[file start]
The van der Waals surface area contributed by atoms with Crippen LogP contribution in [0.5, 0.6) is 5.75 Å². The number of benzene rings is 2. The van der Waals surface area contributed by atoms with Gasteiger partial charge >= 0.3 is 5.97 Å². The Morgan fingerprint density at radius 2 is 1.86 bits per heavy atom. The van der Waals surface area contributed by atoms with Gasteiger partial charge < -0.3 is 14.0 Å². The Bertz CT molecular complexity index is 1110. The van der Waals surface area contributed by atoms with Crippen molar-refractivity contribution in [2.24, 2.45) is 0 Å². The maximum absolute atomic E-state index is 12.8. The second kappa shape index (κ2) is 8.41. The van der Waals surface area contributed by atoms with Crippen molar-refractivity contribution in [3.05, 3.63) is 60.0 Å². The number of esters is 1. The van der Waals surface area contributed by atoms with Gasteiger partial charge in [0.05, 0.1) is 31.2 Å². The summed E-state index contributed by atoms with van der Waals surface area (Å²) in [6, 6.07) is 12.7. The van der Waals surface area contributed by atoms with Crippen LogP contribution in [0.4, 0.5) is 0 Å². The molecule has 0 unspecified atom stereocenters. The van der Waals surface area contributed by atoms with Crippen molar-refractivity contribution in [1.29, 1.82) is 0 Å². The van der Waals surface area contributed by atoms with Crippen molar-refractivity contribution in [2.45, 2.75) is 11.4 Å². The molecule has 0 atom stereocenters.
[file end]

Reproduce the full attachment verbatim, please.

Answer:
The van der Waals surface area contributed by atoms with Crippen LogP contribution in [0.5, 0.6) is 5.75 Å². The number of benzene rings is 2. The van der Waals surface area contributed by atoms with Gasteiger partial charge >= 0.3 is 5.97 Å². The Morgan fingerprint density at radius 2 is 1.86 bits per heavy atom. The van der Waals surface area contributed by atoms with Gasteiger partial charge < -0.3 is 14.0 Å². The Bertz CT molecular complexity index is 1110. The van der Waals surface area contributed by atoms with Crippen molar-refractivity contribution in [2.24, 2.45) is 0 Å². The maximum absolute atomic E-state index is 12.8. The second kappa shape index (κ2) is 8.41. The van der Waals surface area contributed by atoms with Crippen molar-refractivity contribution in [3.05, 3.63) is 60.0 Å². The number of esters is 1. The van der Waals surface area contributed by atoms with Gasteiger partial charge in [0.05, 0.1) is 31.2 Å². The summed E-state index contributed by atoms with van der Waals surface area (Å²) in [6, 6.07) is 12.7. The van der Waals surface area contributed by atoms with Crippen LogP contribution in [0.4, 0.5) is 0 Å². The molecule has 0 unspecified atom stereocenters. The van der Waals surface area contributed by atoms with Crippen molar-refractivity contribution in [1.29, 1.82) is 0 Å². The van der Waals surface area contributed by atoms with Crippen molar-refractivity contribution in [2.45, 2.75) is 11.4 Å². The molecule has 0 atom stereocenters.